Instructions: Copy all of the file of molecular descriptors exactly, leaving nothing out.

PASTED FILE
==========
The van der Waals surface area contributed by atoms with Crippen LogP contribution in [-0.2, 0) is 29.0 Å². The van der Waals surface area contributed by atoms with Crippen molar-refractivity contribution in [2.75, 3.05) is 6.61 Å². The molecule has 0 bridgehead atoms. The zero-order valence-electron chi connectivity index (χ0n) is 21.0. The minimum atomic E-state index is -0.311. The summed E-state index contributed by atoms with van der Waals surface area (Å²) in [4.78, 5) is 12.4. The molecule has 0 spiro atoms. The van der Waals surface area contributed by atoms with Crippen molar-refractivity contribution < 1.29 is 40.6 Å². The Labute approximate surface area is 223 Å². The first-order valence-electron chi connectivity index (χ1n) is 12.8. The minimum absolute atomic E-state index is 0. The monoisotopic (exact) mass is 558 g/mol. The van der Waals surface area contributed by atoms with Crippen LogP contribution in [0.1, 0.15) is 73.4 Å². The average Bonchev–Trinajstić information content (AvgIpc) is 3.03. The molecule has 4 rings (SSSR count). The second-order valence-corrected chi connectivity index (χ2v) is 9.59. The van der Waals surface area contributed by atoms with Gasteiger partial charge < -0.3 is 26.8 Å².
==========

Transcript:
The van der Waals surface area contributed by atoms with Crippen LogP contribution in [-0.2, 0) is 29.0 Å². The van der Waals surface area contributed by atoms with Crippen molar-refractivity contribution in [2.75, 3.05) is 6.61 Å². The molecule has 0 bridgehead atoms. The zero-order valence-electron chi connectivity index (χ0n) is 21.0. The minimum atomic E-state index is -0.311. The summed E-state index contributed by atoms with van der Waals surface area (Å²) in [4.78, 5) is 12.4. The molecule has 0 spiro atoms. The van der Waals surface area contributed by atoms with Crippen molar-refractivity contribution < 1.29 is 40.6 Å². The Labute approximate surface area is 223 Å². The first-order valence-electron chi connectivity index (χ1n) is 12.8. The minimum absolute atomic E-state index is 0. The monoisotopic (exact) mass is 558 g/mol. The van der Waals surface area contributed by atoms with Crippen LogP contribution in [0.1, 0.15) is 73.4 Å². The average Bonchev–Trinajstić information content (AvgIpc) is 3.03. The molecule has 4 rings (SSSR count). The second-order valence-corrected chi connectivity index (χ2v) is 9.59. The van der Waals surface area contributed by atoms with Gasteiger partial charge < -0.3 is 26.8 Å².